Peter Singer: You Ask The Questions

The philosopher and animal rights campaigner answers your questions: 'Do you believe that zoos are immoral? And would you kill a disabled baby?'

Monday 11 September 2006 00:00 BST

Did Steve Irwin get what he had coming? LAURENCE FITZPATRICK, Manchester

I never watched his show, so I'd better leave this one to those who have.

What do you think of the people who are trying to shut down Huntington Life Sciences laboratories? DON ROYAL, Kent

I'd like to see HLS shut down, because there has been appalling animal suffering there. But the problem isn't just HLS, it's the attitude we have to animals. Factory farming is a much bigger problem - the number of animals suffering there is vastly greater, and everyone who buys factory farm products is responsible for the continuation of that cruelty. So to change that we need to persuade the general public to change their attitude to animals. On that, the tactics used against HLS don't help. They make the animal movement seem like fanatics, or even worse, terrorists. Our case for animals rests on ethical foundations. When we descend to abuse and harassment, people lose sight of that.

Where should one draw the line between legitimate and illegitimate direct action? ALASTAIR BANTON, London

I support civil disobedience, in the tradition of Gandhi and Martin Luther King. I also support animal activists who trespass to document animal abuse and rescue animals who are suffering or dying. I do not support the use of violence or intimidation.

Isn't it contradictory to ascribe human-based rights to animals? Surely it is absurd to apply a purely human concept to an animal who has no hope of ever understanding such a thing? ZAKI NAHABOO, London

Not at all. Anyone who ascribes rights to babies or humans with intellectual disabilities must be willing to attribute rights to beings who can't understand the concept. It's the moral agents, the ones who are acting, who need to understand the concept. Those to whom we attribute rights, do not need to understand these concepts.

Why should we assign rights to animals when we already recognise duties (of care, preservation of their species, etc) towards them? If animals have a right to life, for example, must we protect them against natural predators in the wild? FRANCO FUBINI, Cambridge

Unfortunately, we don't come anywhere near fulfilling the duties we have to animals. If we did, we wouldn't be bringing misery to the lives of millions of factory farmed animals, for no reason except that we prefer the taste of their flesh to other, cruelty-free and sustainable ways of feeding ourselves. As for protecting prey from predators, if we did that we would be upsetting the ecological system, and the prey would soon become too numerous and starve.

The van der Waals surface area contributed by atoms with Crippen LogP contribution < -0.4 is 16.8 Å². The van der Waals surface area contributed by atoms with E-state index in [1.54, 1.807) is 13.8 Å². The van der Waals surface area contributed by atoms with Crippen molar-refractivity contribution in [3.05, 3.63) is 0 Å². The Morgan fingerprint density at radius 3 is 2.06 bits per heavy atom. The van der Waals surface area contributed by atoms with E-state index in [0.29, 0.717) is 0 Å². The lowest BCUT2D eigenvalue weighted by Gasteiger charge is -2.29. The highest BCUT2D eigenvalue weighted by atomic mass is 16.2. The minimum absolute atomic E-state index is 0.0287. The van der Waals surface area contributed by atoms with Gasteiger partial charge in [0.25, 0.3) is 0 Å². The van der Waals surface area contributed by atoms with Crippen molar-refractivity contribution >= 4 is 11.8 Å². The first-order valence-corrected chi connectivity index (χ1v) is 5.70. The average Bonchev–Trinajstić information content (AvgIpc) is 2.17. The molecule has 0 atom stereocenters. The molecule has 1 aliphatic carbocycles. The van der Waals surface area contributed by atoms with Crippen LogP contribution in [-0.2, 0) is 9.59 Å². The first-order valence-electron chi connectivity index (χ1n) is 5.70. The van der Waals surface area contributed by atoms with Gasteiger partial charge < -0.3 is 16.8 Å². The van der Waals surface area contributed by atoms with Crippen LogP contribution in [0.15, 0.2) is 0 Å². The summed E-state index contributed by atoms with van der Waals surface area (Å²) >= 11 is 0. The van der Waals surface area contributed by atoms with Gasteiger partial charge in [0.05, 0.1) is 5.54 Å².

Should we force dogs and lions to stop eating meat? MICHAEL GAYLARD, Bangkok, Thailand

Dogs who live with us, we don't need to feed meat, and they can do fine without it. Lions, no - I've already answered this.

You have argued we should not eat other animals but you draw a line at the oyster. How do you know oysters aren't sentient? NIC RILEY, London

They don't have a brain orcentral nervous system, so it is hard to imagine that they can feel pain. But if you have doubts about it, don't eat them.

Do you have any pets? MATTHEW BROWN, New York


Would turning to a vegan/vegetarian diet be a first step towards restoring our moral well-being? NITIN MEHTA, Croydon

I'm more interested in the consequences of that change than in our moral well-being. Going veggie is a very important step, both for what it does for the animals, and what it does to reduce pressure on the environment. It has also been shown to be the single most effective thing that the average person can do to reduce greenhouse gas emissions.

I would like to be a vegetarian but I hate nuts, tofu and vegetables. Any tips? CARL REID, Edgware

Tofu and nuts are good sources of protein, but assuming you're an adult - and from your name, I'd guess you are not pregnant or breast-feeding - you don't need to worry too much about protein. You'll get enough if you eat bread, rice, potatoes and pasta. Eat lots of fruit for fibre and vitamins. For the same reason, go for wholemeal bread and pasta where you can, and brown rice.

If you were starving and meat was the only sustenance available, would you eat it? LILY WILSON, Wexford, Ireland

Yes. Everything depends on the consequences. Eating meat because you like the way it tastes is totally different from eating it to survive.

What's the most effective retort I can use when criticised for being a vegetarian? DAVID BRADFORD, Surrey

Try asking them why they are not vegetarian.

You have said that if you had to decide between shooting 10 healthy cows and one healthy human you would have a difficult choice, Why? FLORA HAMILTON, Edinburgh

I never said that. On the contrary, I've written that it is much worse to kill a being who is aware of having a past and a future, and who plans for the future. Normal humans have such plans, but I don't think cows do. And normal humans have family and friends who will grieve their death in ways more vivid and longer-lasting than the way cows may care about other cows. (Although a cow certainly misses her calf for a long time, if the calf is taken from her. That's why there is a major ethical problem with dairy products.) If I really had to make such a decision, I'd kill the cows.